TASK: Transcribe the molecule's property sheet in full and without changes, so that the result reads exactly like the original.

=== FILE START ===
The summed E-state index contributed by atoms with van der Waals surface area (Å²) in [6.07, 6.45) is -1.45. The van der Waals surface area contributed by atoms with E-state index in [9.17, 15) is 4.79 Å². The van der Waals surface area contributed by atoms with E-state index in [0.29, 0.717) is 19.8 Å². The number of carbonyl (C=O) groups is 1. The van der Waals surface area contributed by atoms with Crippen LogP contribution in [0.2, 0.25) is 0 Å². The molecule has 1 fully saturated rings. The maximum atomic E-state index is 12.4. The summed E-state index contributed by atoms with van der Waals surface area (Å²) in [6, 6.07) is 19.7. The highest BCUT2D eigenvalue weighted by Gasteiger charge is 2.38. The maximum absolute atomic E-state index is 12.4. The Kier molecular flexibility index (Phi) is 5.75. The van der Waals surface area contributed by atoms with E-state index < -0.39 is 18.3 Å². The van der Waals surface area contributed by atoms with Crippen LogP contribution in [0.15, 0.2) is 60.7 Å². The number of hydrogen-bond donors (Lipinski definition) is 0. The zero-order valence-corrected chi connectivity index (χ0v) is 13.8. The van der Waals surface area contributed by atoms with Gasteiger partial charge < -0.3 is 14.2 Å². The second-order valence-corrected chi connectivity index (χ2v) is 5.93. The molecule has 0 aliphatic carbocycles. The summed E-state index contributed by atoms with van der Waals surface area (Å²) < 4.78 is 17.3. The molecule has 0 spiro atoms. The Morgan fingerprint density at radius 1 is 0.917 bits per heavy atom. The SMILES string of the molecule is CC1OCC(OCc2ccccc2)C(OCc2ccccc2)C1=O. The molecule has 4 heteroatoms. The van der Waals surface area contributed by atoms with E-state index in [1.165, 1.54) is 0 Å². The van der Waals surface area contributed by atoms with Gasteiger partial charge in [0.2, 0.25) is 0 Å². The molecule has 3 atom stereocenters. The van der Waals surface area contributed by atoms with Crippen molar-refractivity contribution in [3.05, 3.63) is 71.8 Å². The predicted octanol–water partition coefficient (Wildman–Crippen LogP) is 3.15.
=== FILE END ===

The summed E-state index contributed by atoms with van der Waals surface area (Å²) in [6.07, 6.45) is -1.45. The van der Waals surface area contributed by atoms with E-state index in [9.17, 15) is 4.79 Å². The van der Waals surface area contributed by atoms with E-state index in [0.29, 0.717) is 19.8 Å². The number of carbonyl (C=O) groups is 1. The van der Waals surface area contributed by atoms with Crippen LogP contribution in [0.2, 0.25) is 0 Å². The molecule has 1 fully saturated rings. The maximum atomic E-state index is 12.4. The summed E-state index contributed by atoms with van der Waals surface area (Å²) in [6, 6.07) is 19.7. The highest BCUT2D eigenvalue weighted by Gasteiger charge is 2.38. The maximum absolute atomic E-state index is 12.4. The Kier molecular flexibility index (Phi) is 5.75. The van der Waals surface area contributed by atoms with E-state index < -0.39 is 18.3 Å². The van der Waals surface area contributed by atoms with Crippen LogP contribution in [0.15, 0.2) is 60.7 Å². The number of hydrogen-bond donors (Lipinski definition) is 0. The zero-order valence-corrected chi connectivity index (χ0v) is 13.8. The van der Waals surface area contributed by atoms with Gasteiger partial charge < -0.3 is 14.2 Å². The second-order valence-corrected chi connectivity index (χ2v) is 5.93. The molecule has 0 aliphatic carbocycles. The summed E-state index contributed by atoms with van der Waals surface area (Å²) < 4.78 is 17.3. The molecule has 0 spiro atoms. The Morgan fingerprint density at radius 1 is 0.917 bits per heavy atom. The SMILES string of the molecule is CC1OCC(OCc2ccccc2)C(OCc2ccccc2)C1=O. The molecule has 4 heteroatoms. The van der Waals surface area contributed by atoms with E-state index in [1.165, 1.54) is 0 Å². The van der Waals surface area contributed by atoms with Gasteiger partial charge in [0.2, 0.25) is 0 Å². The molecule has 3 atom stereocenters. The van der Waals surface area contributed by atoms with Crippen molar-refractivity contribution in [3.05, 3.63) is 71.8 Å². The predicted octanol–water partition coefficient (Wildman–Crippen LogP) is 3.15.